As successive sound waves travel across the hair-like cilia, they sheer in a manner similar to reeds on an ocean floor. This sheering action opens up channels in the cilia, which permit an influx of chemicals into these sensory cell bodies. The mixing of chemicals inside the cell bodies produces an electrical discharge from the base of cells. In effect, a stream of electrical signals is transmitted along the auditory nerve and the central auditory pathways. Once the hydraulic wave motions are converted to an electrical signal, the final transformation of sound is now complete. On their way to the primary auditory cortices in the temporal lobes of the brain, these electrical signals are encoded by various waystations, including emotion and language centres. From ear to brain, the journey of sound is completed in less than a tenth of a second.

Auditory Perception

The almost incomprehensible connection between billions of brain cells permits the miraculous leap from neuro-chemical flux to auditory perception. Auditory perception and all the preceding events can be traced back to simple vibrations of molecules in the air. Through this amazing organ, we are connected with our environment in a way which enables us to “see” around corners, where our vision cannot.

Brain Power

Our brains are not simply passive receptors of sounds, they actually exert control over our ears. However, unlike our eyes, whose movements we can see, the inner workings of the ear are concealed from vision. It is therefore easy to forget that the cochlea is also under the command of the brain just as our eyes are.

Descending Pathways

The nerve fibres ascending from our ears to the brain are mirrored by an equally important descending array of fibres. The descending auditory pathways permit information from higher brain centres to be shared with lower brain centres and the cochlea. The hair cells in the cochlea possess microscopic muscles which allow them to enhance or dampen their movements in response to the needs of the listener. In this manner the brain is constantly filtering the type of information that is being gathered by the cochlea. Unfortunately the filtering action of the cochlear cells is compromised by sensori-neural hearing loss. A common complaint of people with this type of hearing loss, is that they cannot focus their hearing in background noise.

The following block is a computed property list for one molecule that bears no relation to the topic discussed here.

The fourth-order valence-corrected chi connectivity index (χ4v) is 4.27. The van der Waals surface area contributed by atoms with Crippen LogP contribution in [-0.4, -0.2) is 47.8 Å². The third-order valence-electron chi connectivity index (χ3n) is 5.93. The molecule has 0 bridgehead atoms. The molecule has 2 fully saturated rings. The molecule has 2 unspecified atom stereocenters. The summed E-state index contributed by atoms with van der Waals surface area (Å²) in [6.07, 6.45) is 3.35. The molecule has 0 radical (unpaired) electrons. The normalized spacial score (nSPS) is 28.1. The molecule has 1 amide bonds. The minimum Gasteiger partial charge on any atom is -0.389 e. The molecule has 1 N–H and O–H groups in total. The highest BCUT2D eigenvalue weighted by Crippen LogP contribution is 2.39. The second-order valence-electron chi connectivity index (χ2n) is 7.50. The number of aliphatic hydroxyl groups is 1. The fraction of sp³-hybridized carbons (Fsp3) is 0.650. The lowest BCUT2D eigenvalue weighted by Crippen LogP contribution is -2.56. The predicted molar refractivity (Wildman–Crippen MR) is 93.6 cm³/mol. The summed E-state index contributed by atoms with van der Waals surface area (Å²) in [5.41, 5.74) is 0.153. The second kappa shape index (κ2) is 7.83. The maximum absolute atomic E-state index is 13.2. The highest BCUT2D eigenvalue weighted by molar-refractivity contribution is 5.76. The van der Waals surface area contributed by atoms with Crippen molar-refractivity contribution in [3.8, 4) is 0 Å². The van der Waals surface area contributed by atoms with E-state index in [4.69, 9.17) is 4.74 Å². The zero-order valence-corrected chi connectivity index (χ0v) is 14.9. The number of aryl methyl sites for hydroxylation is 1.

The Concept Of Attention

Further fine tuning of auditory signals is achieved by feedback loops within key brain regions associated with attention, emotion and language. An example of this automatic filtering occurs when our ears “prick up” in response to hearing our name mentioned at a party. Sounds of greater emotional importance tend to grab our attention more than irrelevant ambient noise. These processes come partly under the control of our autonomic nervous system, which means we can maintain a certain amount of auditory vigilance even when asleep. The sound of an infant’s crying is more likely to waken our senses than rain patter on a roof. As some wives might attest to, the concept of “selective deafness” stems more from central brain processes than the auditory periphery.

Two Ears Working Together

The benefits of binaural hearing are numerous. Not all sounds bend equally around the head. Short wave lengths associated with high pitch sounds tend to be reflected before reaching the other side, while long wavelengths associated with low pitch sounds may reach both ears more readily. Having two ears is like a blind spot detector for hearing. When one ear is in “auditory shadow”, the other is in “auditory light”. The brain also makes use of minute differences in signal strength, time of arrival and phase of soundwaves between the two ears to locate the direction of sounds. These differences between the ears also help our brains to suppress background noise and focus our hearing on the things that matter most. Individuals who lose hearing in one ear find that the auditory landscape becomes less three dimensional and have greater difficulty focusing in background noise or telling where sounds come.